Taiwanese iPhone supplier Pegatron quashes China blockade report

Company declares operations are normal and rebuts allegation Beijing crimped component deliveries

Taiwanese electronics manufacturer and Apple supplier Pegatron has issued a statement on the Taiwan Stock Exchange (TSWE) to refute reports it was forced to suspend operations after Chinese authorities stopped supplies reaching its facilities.

“In response to today’s media reporting that factories in China were forced to suspend production and shipments, Pegatron would like to clarify that our operations in China currently are running as usual, there’s no suspension on productions and shipments,” wrote Pegatron.

The report Pegatron mentioned was in Japanese outlet Nikkei and claimed cartons delivered to Pegatron’s Suzhou facility in mainland China carrying the words “Taiwan” or “Republic of China” were delayed after receiving extra scrutiny from Chinese customs officials.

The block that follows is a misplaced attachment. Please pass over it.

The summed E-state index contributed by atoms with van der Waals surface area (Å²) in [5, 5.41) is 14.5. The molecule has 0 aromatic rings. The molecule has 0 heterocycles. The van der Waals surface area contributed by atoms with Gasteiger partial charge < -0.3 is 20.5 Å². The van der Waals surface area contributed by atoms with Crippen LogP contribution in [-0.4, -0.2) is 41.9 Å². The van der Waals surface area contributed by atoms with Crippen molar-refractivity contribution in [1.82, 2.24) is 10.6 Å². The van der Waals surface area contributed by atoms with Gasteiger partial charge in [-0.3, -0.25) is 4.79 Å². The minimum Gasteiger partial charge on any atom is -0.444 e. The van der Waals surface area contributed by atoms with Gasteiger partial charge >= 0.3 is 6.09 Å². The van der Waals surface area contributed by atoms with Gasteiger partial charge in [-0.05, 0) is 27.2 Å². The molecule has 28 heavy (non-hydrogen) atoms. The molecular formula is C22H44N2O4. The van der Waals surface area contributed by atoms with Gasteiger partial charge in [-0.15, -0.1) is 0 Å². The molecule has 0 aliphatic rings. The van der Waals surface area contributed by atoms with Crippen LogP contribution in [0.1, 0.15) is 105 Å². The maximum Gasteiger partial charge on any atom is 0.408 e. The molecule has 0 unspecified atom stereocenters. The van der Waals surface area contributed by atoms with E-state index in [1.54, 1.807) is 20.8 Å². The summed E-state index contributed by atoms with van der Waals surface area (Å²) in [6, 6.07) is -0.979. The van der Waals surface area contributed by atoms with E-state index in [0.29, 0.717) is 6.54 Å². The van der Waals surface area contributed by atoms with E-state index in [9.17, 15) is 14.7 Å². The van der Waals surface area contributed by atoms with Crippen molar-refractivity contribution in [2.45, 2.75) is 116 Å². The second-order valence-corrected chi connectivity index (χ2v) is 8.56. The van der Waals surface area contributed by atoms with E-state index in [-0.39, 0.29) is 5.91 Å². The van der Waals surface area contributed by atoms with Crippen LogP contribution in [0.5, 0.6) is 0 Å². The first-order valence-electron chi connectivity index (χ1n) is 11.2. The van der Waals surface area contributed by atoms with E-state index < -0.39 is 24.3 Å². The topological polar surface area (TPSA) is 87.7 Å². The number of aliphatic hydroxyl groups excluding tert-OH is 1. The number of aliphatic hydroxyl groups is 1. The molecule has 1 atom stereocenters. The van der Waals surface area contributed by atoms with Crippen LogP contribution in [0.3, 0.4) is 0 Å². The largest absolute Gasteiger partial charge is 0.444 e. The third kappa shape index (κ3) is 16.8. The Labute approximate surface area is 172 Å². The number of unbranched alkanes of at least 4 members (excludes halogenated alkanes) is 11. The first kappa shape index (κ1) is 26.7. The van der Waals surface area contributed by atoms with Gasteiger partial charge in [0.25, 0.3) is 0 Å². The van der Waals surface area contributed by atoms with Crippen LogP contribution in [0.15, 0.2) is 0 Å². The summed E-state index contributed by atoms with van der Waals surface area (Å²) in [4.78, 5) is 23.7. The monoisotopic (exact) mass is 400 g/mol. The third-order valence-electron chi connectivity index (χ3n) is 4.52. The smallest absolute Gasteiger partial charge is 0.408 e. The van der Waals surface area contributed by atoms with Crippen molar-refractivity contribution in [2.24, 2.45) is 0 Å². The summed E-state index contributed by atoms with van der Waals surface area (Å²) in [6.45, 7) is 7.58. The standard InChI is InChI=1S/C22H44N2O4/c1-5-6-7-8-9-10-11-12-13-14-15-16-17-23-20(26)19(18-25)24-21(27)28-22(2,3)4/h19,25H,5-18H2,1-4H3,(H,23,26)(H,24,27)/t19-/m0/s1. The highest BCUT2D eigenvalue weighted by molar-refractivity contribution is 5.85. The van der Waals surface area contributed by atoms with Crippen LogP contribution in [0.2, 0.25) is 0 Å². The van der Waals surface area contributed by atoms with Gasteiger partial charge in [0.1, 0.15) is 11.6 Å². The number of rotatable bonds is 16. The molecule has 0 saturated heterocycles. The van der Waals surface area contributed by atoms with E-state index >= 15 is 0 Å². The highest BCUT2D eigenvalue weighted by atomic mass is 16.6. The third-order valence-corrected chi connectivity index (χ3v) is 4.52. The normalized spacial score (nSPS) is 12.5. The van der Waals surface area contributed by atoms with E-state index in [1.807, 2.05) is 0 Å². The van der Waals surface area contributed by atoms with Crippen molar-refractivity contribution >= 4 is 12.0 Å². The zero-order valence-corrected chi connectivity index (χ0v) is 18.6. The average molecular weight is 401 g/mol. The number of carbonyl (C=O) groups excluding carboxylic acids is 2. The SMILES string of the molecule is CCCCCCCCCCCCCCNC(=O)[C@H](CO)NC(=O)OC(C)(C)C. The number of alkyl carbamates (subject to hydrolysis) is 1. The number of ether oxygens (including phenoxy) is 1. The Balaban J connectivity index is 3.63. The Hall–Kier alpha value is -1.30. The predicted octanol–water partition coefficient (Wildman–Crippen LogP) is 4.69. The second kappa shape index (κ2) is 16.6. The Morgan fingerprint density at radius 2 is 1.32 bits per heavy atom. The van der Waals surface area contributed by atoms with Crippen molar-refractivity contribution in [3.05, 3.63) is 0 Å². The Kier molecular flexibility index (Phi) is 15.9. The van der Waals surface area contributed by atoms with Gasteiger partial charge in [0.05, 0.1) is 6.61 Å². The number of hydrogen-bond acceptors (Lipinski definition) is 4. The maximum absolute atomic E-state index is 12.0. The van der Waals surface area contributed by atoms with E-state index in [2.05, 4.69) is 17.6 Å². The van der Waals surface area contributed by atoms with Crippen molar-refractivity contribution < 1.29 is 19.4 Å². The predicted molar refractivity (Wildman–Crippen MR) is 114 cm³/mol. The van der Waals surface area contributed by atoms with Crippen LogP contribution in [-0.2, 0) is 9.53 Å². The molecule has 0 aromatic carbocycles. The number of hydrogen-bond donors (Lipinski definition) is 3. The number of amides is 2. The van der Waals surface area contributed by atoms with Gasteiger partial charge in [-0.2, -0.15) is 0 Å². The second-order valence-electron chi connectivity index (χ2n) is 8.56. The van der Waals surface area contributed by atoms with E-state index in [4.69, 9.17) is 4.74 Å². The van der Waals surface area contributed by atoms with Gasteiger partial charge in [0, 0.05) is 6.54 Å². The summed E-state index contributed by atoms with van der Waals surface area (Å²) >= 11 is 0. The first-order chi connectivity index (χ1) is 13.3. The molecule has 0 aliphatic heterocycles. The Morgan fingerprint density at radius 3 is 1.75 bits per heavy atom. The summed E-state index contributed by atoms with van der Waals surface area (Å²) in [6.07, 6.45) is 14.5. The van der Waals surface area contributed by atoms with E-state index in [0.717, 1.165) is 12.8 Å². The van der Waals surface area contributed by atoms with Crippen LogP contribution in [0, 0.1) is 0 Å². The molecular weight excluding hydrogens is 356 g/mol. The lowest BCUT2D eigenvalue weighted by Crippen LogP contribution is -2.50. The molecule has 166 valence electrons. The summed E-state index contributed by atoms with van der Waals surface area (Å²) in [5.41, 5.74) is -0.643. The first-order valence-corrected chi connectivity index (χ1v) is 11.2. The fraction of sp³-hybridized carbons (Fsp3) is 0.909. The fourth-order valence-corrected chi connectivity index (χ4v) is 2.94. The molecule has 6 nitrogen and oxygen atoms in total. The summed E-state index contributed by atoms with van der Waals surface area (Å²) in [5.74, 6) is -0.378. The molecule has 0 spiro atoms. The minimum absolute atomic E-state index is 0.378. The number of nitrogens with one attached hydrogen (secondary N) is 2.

The report drew connections to U.S. House Speaker Nancy Pelosi’s recent trip to Taipei where Pegatron vice chairman Jason Chen attended a lunch and posed for photos with Pelosi and Taiwan Semiconductor Manufacturing Company execs. Chinese state-sponsored media derided Pelosi’s efforts to meet with TSMC execs, in particular, as a “photo-op.”

Nikkei Asia reported that shipments received in mainland China cannot contain the words “Republic of China," "R.O.C." or "Taiwan” on their documents or boxes.

“These rules have existed for years, but they have been enforced more frequently as tensions between Beijing and Taipei have increased, creating more trade barriers, according to multiple suppliers and logistics companies,” the outlet stated.

Taiwan's first semiconductor company United Microelectronics Corporation, was also reportedly on the defensive after its founder, Robert Tsao, criticized Chinese show of force via military drills surrounding the island during the visit.

Tsao reportedly vowed at a press conference to donate over $100 million to bolster Taiwan's defenses against China, releasing a statement the next day calling the Chinese Communist Party a “hooligan.”

In response, the company reportedly clarified to Chinese media that Tsao has been retired from UMC for over a decade.

According to Chinese state-sponsored media, Taiwan Affairs Office of the State Council spokesperson Ma Xioguang characterized Tsao’s move as a distortion of basic fact that smear Chinese mainland. ®

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